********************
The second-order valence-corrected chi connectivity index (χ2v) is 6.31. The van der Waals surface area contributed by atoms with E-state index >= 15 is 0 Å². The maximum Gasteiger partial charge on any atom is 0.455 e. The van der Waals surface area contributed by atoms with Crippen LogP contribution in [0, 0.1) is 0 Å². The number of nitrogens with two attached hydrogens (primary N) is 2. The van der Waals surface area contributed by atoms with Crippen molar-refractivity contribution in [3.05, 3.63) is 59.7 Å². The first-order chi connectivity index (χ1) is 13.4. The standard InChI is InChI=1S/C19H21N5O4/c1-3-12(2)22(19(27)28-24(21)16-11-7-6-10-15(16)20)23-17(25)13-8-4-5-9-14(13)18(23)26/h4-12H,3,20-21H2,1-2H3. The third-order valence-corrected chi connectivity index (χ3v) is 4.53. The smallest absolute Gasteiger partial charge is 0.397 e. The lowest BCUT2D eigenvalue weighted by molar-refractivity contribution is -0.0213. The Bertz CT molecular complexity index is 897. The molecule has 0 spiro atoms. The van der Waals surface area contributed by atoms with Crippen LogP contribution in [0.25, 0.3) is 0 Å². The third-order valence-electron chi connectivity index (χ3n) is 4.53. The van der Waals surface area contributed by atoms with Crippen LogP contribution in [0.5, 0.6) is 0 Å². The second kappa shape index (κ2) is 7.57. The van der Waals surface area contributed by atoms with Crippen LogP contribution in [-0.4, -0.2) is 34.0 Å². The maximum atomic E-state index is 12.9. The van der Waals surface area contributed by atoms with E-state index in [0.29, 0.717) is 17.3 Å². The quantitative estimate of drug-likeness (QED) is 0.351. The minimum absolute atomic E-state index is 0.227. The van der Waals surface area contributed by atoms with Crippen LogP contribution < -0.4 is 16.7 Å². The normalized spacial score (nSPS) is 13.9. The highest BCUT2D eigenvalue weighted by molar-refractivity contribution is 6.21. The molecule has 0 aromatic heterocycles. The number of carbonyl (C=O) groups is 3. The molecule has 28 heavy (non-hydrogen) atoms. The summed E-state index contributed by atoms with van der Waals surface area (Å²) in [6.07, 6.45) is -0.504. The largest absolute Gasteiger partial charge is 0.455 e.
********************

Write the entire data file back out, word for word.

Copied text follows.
The second-order valence-corrected chi connectivity index (χ2v) is 6.31. The van der Waals surface area contributed by atoms with E-state index >= 15 is 0 Å². The maximum Gasteiger partial charge on any atom is 0.455 e. The van der Waals surface area contributed by atoms with Crippen LogP contribution in [0, 0.1) is 0 Å². The number of nitrogens with two attached hydrogens (primary N) is 2. The van der Waals surface area contributed by atoms with Crippen molar-refractivity contribution in [3.05, 3.63) is 59.7 Å². The first-order chi connectivity index (χ1) is 13.4. The standard InChI is InChI=1S/C19H21N5O4/c1-3-12(2)22(19(27)28-24(21)16-11-7-6-10-15(16)20)23-17(25)13-8-4-5-9-14(13)18(23)26/h4-12H,3,20-21H2,1-2H3. The third-order valence-corrected chi connectivity index (χ3v) is 4.53. The smallest absolute Gasteiger partial charge is 0.397 e. The lowest BCUT2D eigenvalue weighted by molar-refractivity contribution is -0.0213. The Bertz CT molecular complexity index is 897. The molecule has 0 spiro atoms. The van der Waals surface area contributed by atoms with Crippen LogP contribution in [0.25, 0.3) is 0 Å². The third-order valence-electron chi connectivity index (χ3n) is 4.53. The van der Waals surface area contributed by atoms with Crippen LogP contribution in [0.5, 0.6) is 0 Å². The second kappa shape index (κ2) is 7.57. The van der Waals surface area contributed by atoms with Crippen LogP contribution in [-0.4, -0.2) is 34.0 Å². The maximum atomic E-state index is 12.9. The van der Waals surface area contributed by atoms with E-state index in [0.29, 0.717) is 17.3 Å². The quantitative estimate of drug-likeness (QED) is 0.351. The minimum absolute atomic E-state index is 0.227. The van der Waals surface area contributed by atoms with Crippen LogP contribution < -0.4 is 16.7 Å². The normalized spacial score (nSPS) is 13.9. The highest BCUT2D eigenvalue weighted by molar-refractivity contribution is 6.21. The molecule has 0 aromatic heterocycles. The number of carbonyl (C=O) groups is 3. The molecule has 28 heavy (non-hydrogen) atoms. The summed E-state index contributed by atoms with van der Waals surface area (Å²) in [6.07, 6.45) is -0.504. The largest absolute Gasteiger partial charge is 0.455 e.